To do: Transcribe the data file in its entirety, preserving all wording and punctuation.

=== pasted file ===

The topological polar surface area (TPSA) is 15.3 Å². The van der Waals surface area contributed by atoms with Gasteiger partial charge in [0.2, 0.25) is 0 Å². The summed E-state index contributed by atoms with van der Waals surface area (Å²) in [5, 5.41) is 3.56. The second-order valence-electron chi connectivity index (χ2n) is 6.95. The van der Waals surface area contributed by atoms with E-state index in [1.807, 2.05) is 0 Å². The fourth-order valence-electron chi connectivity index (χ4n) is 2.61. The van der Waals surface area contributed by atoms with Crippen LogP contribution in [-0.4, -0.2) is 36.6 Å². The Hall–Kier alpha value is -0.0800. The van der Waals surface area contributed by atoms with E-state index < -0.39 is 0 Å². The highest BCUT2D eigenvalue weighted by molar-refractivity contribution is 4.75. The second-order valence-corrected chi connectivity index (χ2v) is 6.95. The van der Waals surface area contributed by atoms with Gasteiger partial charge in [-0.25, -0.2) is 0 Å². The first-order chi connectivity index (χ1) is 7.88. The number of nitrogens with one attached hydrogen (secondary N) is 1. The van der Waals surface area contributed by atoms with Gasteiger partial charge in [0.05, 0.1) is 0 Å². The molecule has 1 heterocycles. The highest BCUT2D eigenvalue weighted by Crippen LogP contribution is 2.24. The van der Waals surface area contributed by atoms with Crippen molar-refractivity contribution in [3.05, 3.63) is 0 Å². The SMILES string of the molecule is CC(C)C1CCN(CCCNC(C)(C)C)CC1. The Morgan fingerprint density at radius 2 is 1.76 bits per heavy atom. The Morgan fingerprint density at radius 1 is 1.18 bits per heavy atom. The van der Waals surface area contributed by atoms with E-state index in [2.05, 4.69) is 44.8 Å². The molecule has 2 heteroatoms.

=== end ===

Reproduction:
The topological polar surface area (TPSA) is 15.3 Å². The van der Waals surface area contributed by atoms with Gasteiger partial charge in [0.2, 0.25) is 0 Å². The summed E-state index contributed by atoms with van der Waals surface area (Å²) in [5, 5.41) is 3.56. The second-order valence-electron chi connectivity index (χ2n) is 6.95. The van der Waals surface area contributed by atoms with E-state index in [1.807, 2.05) is 0 Å². The fourth-order valence-electron chi connectivity index (χ4n) is 2.61. The van der Waals surface area contributed by atoms with Crippen LogP contribution in [-0.4, -0.2) is 36.6 Å². The Hall–Kier alpha value is -0.0800. The van der Waals surface area contributed by atoms with E-state index < -0.39 is 0 Å². The highest BCUT2D eigenvalue weighted by molar-refractivity contribution is 4.75. The second-order valence-corrected chi connectivity index (χ2v) is 6.95. The van der Waals surface area contributed by atoms with Gasteiger partial charge in [-0.25, -0.2) is 0 Å². The first-order chi connectivity index (χ1) is 7.88. The number of nitrogens with one attached hydrogen (secondary N) is 1. The van der Waals surface area contributed by atoms with Gasteiger partial charge in [0.05, 0.1) is 0 Å². The molecule has 1 heterocycles. The highest BCUT2D eigenvalue weighted by Crippen LogP contribution is 2.24. The van der Waals surface area contributed by atoms with Crippen molar-refractivity contribution in [3.05, 3.63) is 0 Å². The SMILES string of the molecule is CC(C)C1CCN(CCCNC(C)(C)C)CC1. The Morgan fingerprint density at radius 2 is 1.76 bits per heavy atom. The Morgan fingerprint density at radius 1 is 1.18 bits per heavy atom. The van der Waals surface area contributed by atoms with E-state index in [2.05, 4.69) is 44.8 Å². The molecule has 2 heteroatoms.